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Re: collection access: inferred property vs. syntax

From: Eric Prud'hommeaux <eric@w3.org>
Date: Wed, 2 Feb 2005 01:43:50 -0500
To: public-rdf-dawg@w3.org
Message-ID: <20050202064350.GA1944@w3.org>
On Tue, Feb 01, 2005 at 11:19:57AM -0500, Eric Prud'hommeaux wrote:
> As DanC pointed out, any inferred triple can't be distinguished from a
> ground fact. The exciting difference with olw:member is that we turn a
> closed list into repeated properties. This has impact when we ask the
> members of a list and want to know that was a whole list.
> 
> Infered property owl:member approach:
> 
>   Server1 knows:
>     Joe hasAssets (house, car, boat).
> 
>   Client1 asks Server1:
>     CONSTRUCT *
>     WHERE { (Joe hasAssets ?list) (?list owl:member ?asset) }
> 
>   Client1 learns:
>     Joe hasAssets ?list. ?list owl:member house, car, boat.
> 
>   Client2 asks Client1 (same query):
>     SELECT ?asset
>     WHERE { (Joe hasAssets ?list) (?list owl:member ?asset) }
> 
>   Client2 learns:
>     house
>     car
>     boat.
> 
> We have closure but no confidence that we have the complete list.
> 
> Special syntax approach 1, constraint extension:
> 
>   Server1 knows:
>     Joe hasAssets (house, car, boat).
> 
>   Client1 asks Server1:
>     CONSTRUCT *
>     WHERE { (Joe hasAssets ?list) }
>       AND (?list MEMBER ?asset)
> 
>   Client1 learns, um, I dunno, maybe MEMBER makes CONSTRUCT * include
>   the ground facts:
>     Joe hasAssets (house, car, boat).
> 
>   Client2 asks Client1 (same query):
>     SELECT ?asset
>     WHERE { (Joe hasAssets ?list) }
>       AND (?list MEMBER ?asset)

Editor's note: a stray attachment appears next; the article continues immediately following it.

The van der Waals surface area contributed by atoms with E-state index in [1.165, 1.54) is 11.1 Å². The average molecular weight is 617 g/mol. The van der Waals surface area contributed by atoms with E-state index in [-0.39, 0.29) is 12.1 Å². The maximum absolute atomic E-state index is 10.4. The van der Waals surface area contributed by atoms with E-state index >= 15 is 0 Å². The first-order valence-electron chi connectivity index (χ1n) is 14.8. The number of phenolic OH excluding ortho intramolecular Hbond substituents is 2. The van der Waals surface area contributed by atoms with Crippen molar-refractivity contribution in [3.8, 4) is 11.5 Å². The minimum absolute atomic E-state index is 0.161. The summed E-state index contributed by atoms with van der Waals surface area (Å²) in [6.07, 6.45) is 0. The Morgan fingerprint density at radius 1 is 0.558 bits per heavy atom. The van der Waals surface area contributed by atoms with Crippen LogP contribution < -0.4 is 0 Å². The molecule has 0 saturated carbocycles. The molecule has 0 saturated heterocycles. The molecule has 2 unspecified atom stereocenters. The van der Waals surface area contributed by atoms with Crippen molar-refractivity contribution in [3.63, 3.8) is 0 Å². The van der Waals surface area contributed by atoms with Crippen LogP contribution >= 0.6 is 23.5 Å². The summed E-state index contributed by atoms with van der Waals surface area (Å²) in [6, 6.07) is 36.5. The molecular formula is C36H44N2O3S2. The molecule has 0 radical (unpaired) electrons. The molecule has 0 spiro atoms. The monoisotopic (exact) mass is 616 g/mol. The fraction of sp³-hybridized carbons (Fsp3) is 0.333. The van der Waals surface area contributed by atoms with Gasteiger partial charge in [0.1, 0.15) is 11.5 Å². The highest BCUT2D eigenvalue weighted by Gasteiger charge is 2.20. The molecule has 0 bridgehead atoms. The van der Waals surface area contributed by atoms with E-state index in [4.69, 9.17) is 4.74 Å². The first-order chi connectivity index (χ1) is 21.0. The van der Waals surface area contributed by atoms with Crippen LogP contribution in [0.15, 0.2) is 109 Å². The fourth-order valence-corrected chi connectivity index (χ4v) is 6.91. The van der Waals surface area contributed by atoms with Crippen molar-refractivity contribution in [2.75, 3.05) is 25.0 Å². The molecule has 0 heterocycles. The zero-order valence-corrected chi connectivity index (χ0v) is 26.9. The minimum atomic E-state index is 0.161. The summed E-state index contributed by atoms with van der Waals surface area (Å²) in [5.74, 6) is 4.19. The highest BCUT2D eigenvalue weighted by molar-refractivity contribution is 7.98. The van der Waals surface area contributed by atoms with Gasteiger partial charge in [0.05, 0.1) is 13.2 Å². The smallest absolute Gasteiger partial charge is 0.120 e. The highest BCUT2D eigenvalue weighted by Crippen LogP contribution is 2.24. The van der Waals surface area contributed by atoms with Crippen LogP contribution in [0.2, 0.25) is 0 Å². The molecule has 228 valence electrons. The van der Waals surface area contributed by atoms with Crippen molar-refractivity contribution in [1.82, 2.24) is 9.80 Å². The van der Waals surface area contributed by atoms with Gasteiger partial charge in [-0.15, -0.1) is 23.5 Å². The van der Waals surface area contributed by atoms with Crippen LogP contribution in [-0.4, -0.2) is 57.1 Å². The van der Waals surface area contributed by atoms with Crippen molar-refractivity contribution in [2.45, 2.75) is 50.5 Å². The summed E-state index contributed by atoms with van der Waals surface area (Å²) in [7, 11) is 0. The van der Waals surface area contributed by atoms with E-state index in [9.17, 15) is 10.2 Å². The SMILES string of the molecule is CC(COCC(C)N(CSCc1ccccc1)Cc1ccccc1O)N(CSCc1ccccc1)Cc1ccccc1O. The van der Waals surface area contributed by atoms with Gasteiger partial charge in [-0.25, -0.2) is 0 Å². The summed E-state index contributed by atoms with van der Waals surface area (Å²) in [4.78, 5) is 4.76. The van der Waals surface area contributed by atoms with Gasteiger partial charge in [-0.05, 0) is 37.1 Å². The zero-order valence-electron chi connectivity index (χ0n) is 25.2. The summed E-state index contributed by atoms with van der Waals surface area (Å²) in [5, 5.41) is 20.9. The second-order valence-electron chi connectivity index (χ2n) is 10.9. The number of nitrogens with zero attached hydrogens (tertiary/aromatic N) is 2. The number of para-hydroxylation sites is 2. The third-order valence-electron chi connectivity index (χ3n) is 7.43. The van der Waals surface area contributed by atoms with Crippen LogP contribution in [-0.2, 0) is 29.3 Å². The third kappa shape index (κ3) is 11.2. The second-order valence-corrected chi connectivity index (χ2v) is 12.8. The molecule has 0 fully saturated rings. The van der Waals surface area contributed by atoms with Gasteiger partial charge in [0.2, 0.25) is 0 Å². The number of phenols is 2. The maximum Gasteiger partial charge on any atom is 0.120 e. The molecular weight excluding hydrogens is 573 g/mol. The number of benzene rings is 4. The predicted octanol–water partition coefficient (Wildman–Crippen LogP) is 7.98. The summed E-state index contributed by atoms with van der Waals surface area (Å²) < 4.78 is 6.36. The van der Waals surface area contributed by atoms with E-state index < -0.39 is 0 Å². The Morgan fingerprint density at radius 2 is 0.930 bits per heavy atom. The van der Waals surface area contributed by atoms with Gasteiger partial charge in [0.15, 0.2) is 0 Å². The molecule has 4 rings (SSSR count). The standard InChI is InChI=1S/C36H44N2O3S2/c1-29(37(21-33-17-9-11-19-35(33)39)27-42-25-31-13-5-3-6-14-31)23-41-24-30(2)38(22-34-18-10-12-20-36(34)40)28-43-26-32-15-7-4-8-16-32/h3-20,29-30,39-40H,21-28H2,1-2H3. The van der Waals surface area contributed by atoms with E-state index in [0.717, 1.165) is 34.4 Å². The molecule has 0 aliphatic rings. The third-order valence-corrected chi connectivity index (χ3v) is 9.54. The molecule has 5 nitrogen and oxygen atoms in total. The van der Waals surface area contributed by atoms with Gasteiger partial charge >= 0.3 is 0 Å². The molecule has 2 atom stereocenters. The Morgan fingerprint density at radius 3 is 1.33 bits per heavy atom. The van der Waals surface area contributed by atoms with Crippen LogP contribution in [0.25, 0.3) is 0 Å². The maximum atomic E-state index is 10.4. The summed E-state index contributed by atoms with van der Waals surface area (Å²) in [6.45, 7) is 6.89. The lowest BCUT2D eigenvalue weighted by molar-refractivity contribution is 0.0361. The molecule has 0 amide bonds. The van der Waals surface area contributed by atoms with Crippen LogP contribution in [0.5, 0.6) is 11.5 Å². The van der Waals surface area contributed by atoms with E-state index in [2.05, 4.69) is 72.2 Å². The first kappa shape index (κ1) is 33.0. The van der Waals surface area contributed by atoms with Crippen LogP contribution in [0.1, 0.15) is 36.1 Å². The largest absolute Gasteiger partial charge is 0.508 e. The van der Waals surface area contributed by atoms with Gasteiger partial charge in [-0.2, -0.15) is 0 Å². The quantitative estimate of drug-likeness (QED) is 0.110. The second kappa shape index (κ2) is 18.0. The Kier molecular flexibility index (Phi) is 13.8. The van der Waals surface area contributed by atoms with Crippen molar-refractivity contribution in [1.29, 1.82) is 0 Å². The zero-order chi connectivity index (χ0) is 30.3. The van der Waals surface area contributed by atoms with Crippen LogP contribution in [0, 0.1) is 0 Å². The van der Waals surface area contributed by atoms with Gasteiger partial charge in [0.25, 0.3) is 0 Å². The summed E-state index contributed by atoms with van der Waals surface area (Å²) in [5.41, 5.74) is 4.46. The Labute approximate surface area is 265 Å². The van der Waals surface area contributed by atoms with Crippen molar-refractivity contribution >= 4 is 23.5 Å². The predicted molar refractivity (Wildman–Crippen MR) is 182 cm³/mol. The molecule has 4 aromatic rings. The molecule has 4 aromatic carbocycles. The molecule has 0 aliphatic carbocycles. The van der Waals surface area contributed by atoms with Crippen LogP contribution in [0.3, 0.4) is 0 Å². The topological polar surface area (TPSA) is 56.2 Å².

> 
>   Client2 learns knows is has a complete list of:
>     house
>     car
>     boat.
> 
> Special syntax approach 2, triplePattern keyword:
>     CONSTRUCT *
>     WHERE { (Joe hasAssets ?list) (?list %MEMBER ?asset) }
> 
> The motivation for approach 2 is that scalar constraints can be
> processed without adding solutions to the set (I think). In addition,
> it may look more natural to have that %MEMBER arc in the graph rather
> than in the scalar constraints.
> 
> 
> Things get a bit more confusing when there are multiple lists:
> 
>     Eric sharesOfficeWith (Philippe, David),
>                           (Michiko, Yoshio, ...).
> 
>   Client1 asks Server1:
>     CONSTRUCT *
>     WHERE { (Eric sharesOfficeWith ?list) (?list owl:member ?who) }
> 
>   Client1 learns:
>     Joe hasAssets ?list. ?list owl:member (Philippe, David, Michiko, 
> 					   Yoshio, ...)

oops, screwed up. Those parens aren't there.

    Joe hasAssets ?list. ?list owl:member Philippe, David, Michiko, 
					  Yoshio, ...
Not using the shorhand ',' syntax:

    Joe hasAssets ?list.
    ?list owl:member Philippe.
    ?list owl:member David.
    ?list owl:member Michiko.
    ?list owl:member Yoshio.
    ...

> which is not wrong, but slightly misleading. The magic predicate rule
>   {?x sharesOfficeWith ?l.
>    ?l owl:member (?m1, ?m2). } => { ?m1 sitsNear ?m2 }

I should have just said { ?m1 sharesOfficeWith ?m2 }

> could be valid for the ground facts (if the binding made sure that no
> ?m1 and ?m2 came from different lists), but couldn't be made to work
> on what Client1 learned. 
> 
> 
> All in all, I'd like to walk away from this (or risk having to specify
> statments like "I dunno, maybe MEMBER makes CONSTRUCT * include the
> ground facts." I know we should be seeing what we *can* do with RDF
> rather than what we can't, but I can't help picking at things.
> -- 
> -eric
> 
> office: +81.466.49.1170 W3C, Keio Research Institute at SFC,
>                         Shonan Fujisawa Campus, Keio University,
>                         5322 Endo, Fujisawa, Kanagawa 252-8520
>                         JAPAN
>         +1.617.258.5741 NE43-344, MIT, Cambridge, MA 02144 USA
> cell:   +81.90.6533.3882
> 
> (eric@w3.org)
> Feel free to forward this message to any list for any purpose other than
> email address distribution.



-- 
-eric

office: +81.466.49.1170 W3C, Keio Research Institute at SFC,
                        Shonan Fujisawa Campus, Keio University,
                        5322 Endo, Fujisawa, Kanagawa 252-8520
                        JAPAN
        +1.617.258.5741 NE43-344, MIT, Cambridge, MA 02144 USA
cell:   +81.90.6533.3882

(eric@w3.org)
Feel free to forward this message to any list for any purpose other than
email address distribution.

Received on Wednesday, 2 February 2005 06:43:50 GMT

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